What does Abbas' Holocaust relativisation mean?
Palestinian President Mahmoud Abbas said during a press conference with German Chancellor Olaf Scholz in Berlin on Tuesday that Israel had committed "50 massacres, 50 holocausts" against Palestinians since 1947. On Wednesday, he qualified the statement saying he had not meant to question the uniqueness of the Holocaust. For commentators, Abbas' behaviour is not the only cause for criticism here.
A chancellor is duty bound to contradict
tagesschau.de finds Scholz's behaviour completely incomprehensible:
“The uniqueness of the crime called the Holocaust is German guilt and shame. Its relativisation on German soil in the official residence of a German chancellor is outrageous and called for more than just a petrified expression and the helpless gesture of subsequently telling a tabloid, of all things, that the chancellor really had been outraged. And that he had not contradicted Abbas only because his spokesman had ended the press conference before he had the chance to. Seriously? A chancellor ends press conferences. And a chancellor contradicts when the Holocaust and German guilt is relativised.”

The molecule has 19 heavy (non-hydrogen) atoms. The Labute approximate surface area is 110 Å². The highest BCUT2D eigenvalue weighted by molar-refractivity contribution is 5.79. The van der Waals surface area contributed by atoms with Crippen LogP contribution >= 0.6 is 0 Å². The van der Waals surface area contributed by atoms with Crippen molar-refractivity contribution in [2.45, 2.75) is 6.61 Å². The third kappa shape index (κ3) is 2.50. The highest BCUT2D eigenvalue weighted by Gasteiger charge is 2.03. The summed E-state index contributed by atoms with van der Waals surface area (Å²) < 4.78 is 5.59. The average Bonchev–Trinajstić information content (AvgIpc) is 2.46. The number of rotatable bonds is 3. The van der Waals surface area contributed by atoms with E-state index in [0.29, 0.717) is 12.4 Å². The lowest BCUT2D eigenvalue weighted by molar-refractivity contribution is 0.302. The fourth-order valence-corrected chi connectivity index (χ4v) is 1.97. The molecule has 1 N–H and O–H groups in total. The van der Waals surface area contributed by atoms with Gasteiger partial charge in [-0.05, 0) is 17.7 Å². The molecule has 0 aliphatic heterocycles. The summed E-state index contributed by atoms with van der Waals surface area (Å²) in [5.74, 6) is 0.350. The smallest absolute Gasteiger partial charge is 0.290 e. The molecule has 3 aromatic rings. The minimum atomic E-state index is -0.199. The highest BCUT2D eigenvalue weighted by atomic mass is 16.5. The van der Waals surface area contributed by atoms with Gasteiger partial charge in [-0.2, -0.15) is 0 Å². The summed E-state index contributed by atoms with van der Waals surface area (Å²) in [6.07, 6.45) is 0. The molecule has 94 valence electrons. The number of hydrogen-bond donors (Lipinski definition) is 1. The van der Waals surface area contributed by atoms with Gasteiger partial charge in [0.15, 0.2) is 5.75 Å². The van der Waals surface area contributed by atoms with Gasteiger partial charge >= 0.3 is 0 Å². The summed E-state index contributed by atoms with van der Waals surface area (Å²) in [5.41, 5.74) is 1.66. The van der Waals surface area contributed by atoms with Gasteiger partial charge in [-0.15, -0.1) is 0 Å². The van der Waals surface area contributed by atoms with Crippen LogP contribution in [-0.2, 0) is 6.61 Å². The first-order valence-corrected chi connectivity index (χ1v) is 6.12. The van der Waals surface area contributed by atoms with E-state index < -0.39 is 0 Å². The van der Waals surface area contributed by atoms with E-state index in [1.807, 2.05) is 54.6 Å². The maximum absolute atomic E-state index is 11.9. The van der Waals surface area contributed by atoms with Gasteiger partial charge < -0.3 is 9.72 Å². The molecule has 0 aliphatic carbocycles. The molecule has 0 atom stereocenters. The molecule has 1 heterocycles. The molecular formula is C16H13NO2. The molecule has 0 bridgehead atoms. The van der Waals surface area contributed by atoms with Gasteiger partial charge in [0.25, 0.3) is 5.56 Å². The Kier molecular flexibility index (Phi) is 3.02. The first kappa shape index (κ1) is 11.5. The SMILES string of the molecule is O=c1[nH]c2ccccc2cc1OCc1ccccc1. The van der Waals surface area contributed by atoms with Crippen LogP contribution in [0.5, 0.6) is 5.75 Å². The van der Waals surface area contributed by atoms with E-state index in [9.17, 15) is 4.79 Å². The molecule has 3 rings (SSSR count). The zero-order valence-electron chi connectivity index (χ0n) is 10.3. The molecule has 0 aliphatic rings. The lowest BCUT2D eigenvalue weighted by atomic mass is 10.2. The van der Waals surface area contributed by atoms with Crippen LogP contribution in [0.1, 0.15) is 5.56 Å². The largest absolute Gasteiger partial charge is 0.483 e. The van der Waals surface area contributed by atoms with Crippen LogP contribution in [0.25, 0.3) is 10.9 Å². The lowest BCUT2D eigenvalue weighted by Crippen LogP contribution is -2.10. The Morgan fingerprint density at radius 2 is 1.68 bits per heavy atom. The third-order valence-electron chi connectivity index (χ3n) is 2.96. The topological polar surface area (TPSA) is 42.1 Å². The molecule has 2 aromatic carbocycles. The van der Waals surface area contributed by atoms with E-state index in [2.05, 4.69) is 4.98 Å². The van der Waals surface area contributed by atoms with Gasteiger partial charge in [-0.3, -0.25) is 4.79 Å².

This was not the first time
The Palestinian president's remarks fit a fixed pattern, Die Presse points out:
“This is not the first time Abbas has drawn attention with remarks about the Holocaust. In his doctoral dissertation, written in the early 1980s at a Russian university, he wrote that Zionist groups assisted the Nazis in the Holocaust in order to persuade the remaining Jews to flee to Palestine. In 2018, he claimed in a speech that the Nazis committed their genocide against Jews not because of their 'religious identity' but their social activities, such as 'usury and banking'. After harsh international reactions, Abbas apologised. His conduct in Berlin gave no indication that he had learned from the past scandal.”
An incurable disease
For Corriere della Sera, Abbas' words highlight the unsolvability of the Israeli-Palestinian conflict:
“The 87-year-old Palestinian leader tried to correct himself by issuing a statement in which he called the Holocaust the 'most heinous crime in modern history' and denied any intention of refuting its uniqueness. Too late. Looking at the images of the press conference one realises that the Israeli-Palestinian conflict, made even more complicated by its protagonists' desire to seek a non-solution, is dangerously marked by a dark disease. The words that were spoken in Berlin make one fear that it is incurable.”